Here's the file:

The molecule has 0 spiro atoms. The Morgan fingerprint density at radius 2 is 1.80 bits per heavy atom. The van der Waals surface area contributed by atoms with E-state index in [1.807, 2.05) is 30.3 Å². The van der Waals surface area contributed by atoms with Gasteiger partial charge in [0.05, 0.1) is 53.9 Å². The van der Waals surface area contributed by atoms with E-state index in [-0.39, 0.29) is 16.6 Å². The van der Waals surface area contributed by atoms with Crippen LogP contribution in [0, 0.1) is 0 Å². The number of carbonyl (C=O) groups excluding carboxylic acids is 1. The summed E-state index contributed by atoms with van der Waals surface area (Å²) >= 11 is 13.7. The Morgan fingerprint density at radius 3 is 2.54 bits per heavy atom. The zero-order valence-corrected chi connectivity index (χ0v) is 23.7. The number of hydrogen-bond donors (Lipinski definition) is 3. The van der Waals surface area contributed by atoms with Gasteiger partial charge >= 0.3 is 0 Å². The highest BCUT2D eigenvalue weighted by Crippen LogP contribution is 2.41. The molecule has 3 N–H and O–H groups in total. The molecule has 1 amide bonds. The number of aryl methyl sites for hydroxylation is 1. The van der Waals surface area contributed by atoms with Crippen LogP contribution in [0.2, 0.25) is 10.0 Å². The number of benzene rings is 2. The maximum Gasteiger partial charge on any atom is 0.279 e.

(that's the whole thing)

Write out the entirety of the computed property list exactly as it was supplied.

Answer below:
The molecule has 0 spiro atoms. The Morgan fingerprint density at radius 2 is 1.80 bits per heavy atom. The van der Waals surface area contributed by atoms with E-state index in [1.807, 2.05) is 30.3 Å². The van der Waals surface area contributed by atoms with Gasteiger partial charge in [0.05, 0.1) is 53.9 Å². The van der Waals surface area contributed by atoms with E-state index in [-0.39, 0.29) is 16.6 Å². The van der Waals surface area contributed by atoms with Crippen LogP contribution in [0, 0.1) is 0 Å². The number of carbonyl (C=O) groups excluding carboxylic acids is 1. The summed E-state index contributed by atoms with van der Waals surface area (Å²) >= 11 is 13.7. The Morgan fingerprint density at radius 3 is 2.54 bits per heavy atom. The zero-order valence-corrected chi connectivity index (χ0v) is 23.7. The number of hydrogen-bond donors (Lipinski definition) is 3. The van der Waals surface area contributed by atoms with Gasteiger partial charge >= 0.3 is 0 Å². The highest BCUT2D eigenvalue weighted by Crippen LogP contribution is 2.41. The molecule has 3 N–H and O–H groups in total. The molecule has 1 amide bonds. The number of aryl methyl sites for hydroxylation is 1. The van der Waals surface area contributed by atoms with Crippen LogP contribution in [0.2, 0.25) is 10.0 Å². The number of benzene rings is 2. The maximum Gasteiger partial charge on any atom is 0.279 e.